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Re: Cross-ontologies reasoning

From: Francis McCabe <fgm@fla.fujitsu.com>
Date: Mon, 22 Dec 2003 14:03:01 -0800
Message-Id: <9BF57C92-34CA-11D8-BD88-000A95DC494A@fla.fujitsu.com>
Cc: "Ugo Corda" <UCorda@SeeBeyond.com>, public-sws-ig@w3.org
To: pat hayes <phayes@ihmc.us>

  I would say that the principal reasons that code is not shared more 
are that (a) its hard to perform the required communication and (b) the 
goal/desire/wish of sharing code is contradicted by the desire to 
profit from your own work. (Of course, its nice to profit from someone 
else's work but that is usually called stealing.)
  Both of these issues will probably become increasingly important in 
the heady world of shared ontologies.
  Any plan/architecture/technology that doesn't properly respect 
ownership is going to lead us into trouble (strong fences good 
neighbours make etc). You can make a case that spam is `caused' by a 
lack of concern about good fences. (I don't know about you, but thses 
days I get approx 200-300 SPAM/day.)

On Dec 21, 2003, at 11:10 AM, pat hayes wrote:

> Pat, you wrote:
> > But the real reason for optimism is that there
> > is no reason not to do this, and every reason to do it.  Human
> > language evolved because it is useful to be understood and to
> > understand: the ability to communicate benefits both ends of the
> > communication channel. So writers of ontological content for the
> > SWeb, and users (readers) of that content, will all feel the economic
> > pressure to re-use existing content as far as possible, so that they
> > can be understood and can understand one another. All this pessimism
> > seems to me to be like worrying that if people were all to invent
> > their own language, communication would be very difficult. Which is
> > true, but only relevant if there is any reason to think that people
> > are likely to do that: and there isn't.
> I appreciate your optimism, but I prefer to maintain a healthy 
> skepticism in this area. (Too much optimism, after all, is what caused 
> the disillusionment and backlash of the "AI winter").
> That was caused by too much BOASTING, not too much optimism. And we 
> got over it, eventually. Still, I agree that scepticism is a useful 
> strategy, provided it is informed scepticism :-).
> The subject of human communication is, of course, extremely complex 
> and we could spend endless time on it. Let me just point out that it 
> is not always true that people strive for communication. There are so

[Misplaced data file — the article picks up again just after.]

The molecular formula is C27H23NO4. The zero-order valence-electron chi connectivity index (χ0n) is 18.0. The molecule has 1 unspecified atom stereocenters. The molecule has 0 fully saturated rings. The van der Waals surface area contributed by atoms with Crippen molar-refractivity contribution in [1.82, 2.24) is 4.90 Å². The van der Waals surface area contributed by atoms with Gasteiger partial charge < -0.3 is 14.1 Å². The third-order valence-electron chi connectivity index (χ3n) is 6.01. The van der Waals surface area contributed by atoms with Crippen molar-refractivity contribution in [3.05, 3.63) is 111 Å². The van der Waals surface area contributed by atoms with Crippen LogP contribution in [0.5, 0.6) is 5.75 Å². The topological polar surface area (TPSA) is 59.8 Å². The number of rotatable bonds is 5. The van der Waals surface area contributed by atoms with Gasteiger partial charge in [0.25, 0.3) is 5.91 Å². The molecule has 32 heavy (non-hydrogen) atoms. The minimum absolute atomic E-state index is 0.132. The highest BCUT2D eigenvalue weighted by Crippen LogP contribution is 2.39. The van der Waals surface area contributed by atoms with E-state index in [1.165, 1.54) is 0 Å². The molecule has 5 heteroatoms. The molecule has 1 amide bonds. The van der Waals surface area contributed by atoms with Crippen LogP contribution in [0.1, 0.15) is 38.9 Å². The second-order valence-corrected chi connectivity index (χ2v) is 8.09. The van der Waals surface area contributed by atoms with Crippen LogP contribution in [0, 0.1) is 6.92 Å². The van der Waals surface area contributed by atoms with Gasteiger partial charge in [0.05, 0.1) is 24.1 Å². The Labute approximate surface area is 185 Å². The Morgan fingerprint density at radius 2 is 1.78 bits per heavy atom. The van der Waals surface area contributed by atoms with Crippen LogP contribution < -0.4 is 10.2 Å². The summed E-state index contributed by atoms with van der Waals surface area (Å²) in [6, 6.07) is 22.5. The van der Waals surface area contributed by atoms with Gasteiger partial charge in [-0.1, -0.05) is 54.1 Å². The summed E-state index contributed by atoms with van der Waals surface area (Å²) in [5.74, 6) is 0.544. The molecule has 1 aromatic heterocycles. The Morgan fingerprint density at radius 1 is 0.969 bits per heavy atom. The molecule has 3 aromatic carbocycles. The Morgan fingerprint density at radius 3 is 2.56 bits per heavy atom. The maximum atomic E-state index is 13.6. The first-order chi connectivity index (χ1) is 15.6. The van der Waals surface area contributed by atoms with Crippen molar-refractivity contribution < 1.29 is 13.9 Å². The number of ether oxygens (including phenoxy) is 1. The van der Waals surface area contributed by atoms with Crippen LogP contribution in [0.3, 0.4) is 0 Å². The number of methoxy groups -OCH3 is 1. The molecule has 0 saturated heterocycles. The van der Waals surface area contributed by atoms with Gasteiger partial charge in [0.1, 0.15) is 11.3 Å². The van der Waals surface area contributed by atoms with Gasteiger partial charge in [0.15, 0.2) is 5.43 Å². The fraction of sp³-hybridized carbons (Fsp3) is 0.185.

> many examples of language variations intended to communicate only 
> within a restricted circle of people at the exclusion of everybody 
> else, or not to be understood, period (just think of some political 
> jargon).
> All true; but (1) ontology sharing isnt anywhere near as hard as human 
> communication; and (2) suppose the scenario you suggest happens on the 
> SWeb: is that a problem? If subcommunities do not wish or need to 
> share meanings, then the fact that they do not is not a problem.
> But let's look at something much simpler and down to earth: the goal 
> of code sharing. It has been discussed for so many years within the 
> computer community, and in theory it makes so much sense. But the 
> reality has been very disappointing so far. Ontology sharing has some 
> of the characteristics of code sharing, and I would like to understand 
> what would make ontology sharing much more successful than code 
> sharing.
> Good point. My knee-jerk reaction is that ontologies do not need the 
> maintenance of any kind of state other than that which is expressed in 
> the ontology itself. This is why assertional languages are inherently 
> more transparent to context than almost all kinds of code.  It is 
> quite hard to keep the formalisms 'pure' in this way (witness the 
> current debates about using negation-as-failure in SW rule languages) 
> and I would agree that a tendency to incorporate assumed computational 
> states into the formalisms is a danger which requires constant effort 
> to resist; but so far we have managed reasonably well in the SW 
> standards. I still feel optimistic.
> It is important however to emphasise that ontology sharing is likely 
> to be pretty simple stuff: its not the general AI problem. The 
> optimism stems from the belief that even quite 'simple' stuff (from an 
> AI perspective) is likely to have large utility in the actual world.
> Pat
> Ugo
> -- 
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Received on Monday, 22 December 2003 17:04:00 UTC

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